Microsoft’s Bob Ward has a new post up on the CSS SQL Server Engineers blog about a change in their lifecycle support policy for unsupported service packs of products that are still in mainstream support. Previously, Product Support could not help you in this situation unless you had purchased a support agreement. Now, they will take your call, and give you limited troubleshooting support.
Many people may see this as a good thing, since they will be able to get some limited help from Microsoft if they are running on an unsupported service pack, but I actually think it is a bad thing overall. I am afraid that it will make it easier for individual DBAs and companies to avoid upgrading to a current service pack even longer than they otherwise would. Many DBAs (and companies) are overly cautious in my opinion when it comes to moving to the current service pack for whatever version of SQL Server they are running. Having to support additional, older service packs places more of a load on Microsoft’s support organization, and it makes the job of an ISV that uses SQL Server more difficult, since they have to test and provide support for these additional, older service packs. Quite often, people run into issues that have been improved or fixed in newer builds of SQL Server, if only they had made the effort to stay more current. I am probably overly critical (perhaps from my time in the Marines), but when I see someone running an “ancient” build of SQL Server, I start to wonder about what else may be going on with their environment.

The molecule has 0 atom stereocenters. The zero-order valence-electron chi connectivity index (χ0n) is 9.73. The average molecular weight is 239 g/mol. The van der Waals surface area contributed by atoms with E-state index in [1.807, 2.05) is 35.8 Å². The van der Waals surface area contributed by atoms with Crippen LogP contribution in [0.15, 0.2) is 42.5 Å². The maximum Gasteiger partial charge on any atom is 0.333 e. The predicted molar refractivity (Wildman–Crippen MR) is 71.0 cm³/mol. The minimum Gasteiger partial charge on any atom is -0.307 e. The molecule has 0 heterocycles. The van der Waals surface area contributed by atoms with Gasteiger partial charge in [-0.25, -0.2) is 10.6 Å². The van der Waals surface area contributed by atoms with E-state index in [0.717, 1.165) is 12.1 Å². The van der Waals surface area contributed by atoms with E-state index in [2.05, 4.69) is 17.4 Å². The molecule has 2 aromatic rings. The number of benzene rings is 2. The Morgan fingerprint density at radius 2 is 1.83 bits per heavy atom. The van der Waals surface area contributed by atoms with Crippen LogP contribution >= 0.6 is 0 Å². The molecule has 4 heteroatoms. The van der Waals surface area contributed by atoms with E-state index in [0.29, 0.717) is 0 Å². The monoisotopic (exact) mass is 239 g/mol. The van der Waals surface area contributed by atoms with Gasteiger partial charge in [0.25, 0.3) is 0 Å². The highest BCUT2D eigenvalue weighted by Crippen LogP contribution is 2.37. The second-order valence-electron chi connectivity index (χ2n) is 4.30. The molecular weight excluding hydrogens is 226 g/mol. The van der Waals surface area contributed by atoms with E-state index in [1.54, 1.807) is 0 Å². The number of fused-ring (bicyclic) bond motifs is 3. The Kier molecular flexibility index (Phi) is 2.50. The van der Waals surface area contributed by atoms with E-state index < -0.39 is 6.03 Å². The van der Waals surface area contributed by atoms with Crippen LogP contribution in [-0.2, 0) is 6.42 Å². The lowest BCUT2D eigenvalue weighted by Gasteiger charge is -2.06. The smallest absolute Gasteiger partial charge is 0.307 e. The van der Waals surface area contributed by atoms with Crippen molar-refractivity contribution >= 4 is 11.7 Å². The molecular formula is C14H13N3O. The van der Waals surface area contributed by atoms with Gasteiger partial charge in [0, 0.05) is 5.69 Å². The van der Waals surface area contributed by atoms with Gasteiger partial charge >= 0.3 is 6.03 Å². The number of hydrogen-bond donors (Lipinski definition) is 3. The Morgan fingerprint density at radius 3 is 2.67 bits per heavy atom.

Of course I know that many DBAs may not have a choice about staying current on their SQL Server service packs (and cumulative updates). It could be that their organization has rigid policies and/or a massive bureaucracy that prevents them from installing newer SQL Server builds. Or it could be that they just don’t know any better, or don’t care about having a supported service pack installed. Here is the current list of SQL Server 2008 post-SP1 builds, while here is the current list of SQL Server 2005 post-SP3 builds. Remember, only SQL Server 2005 SP3 and SQL Server 2008 SP1 are supported service packs right now. Since SQL Server 2005 SP3 CU8 was released on February 15, 2010, we are probably due for CU9 later this week or early next week. I will do my usual blog post when it is released.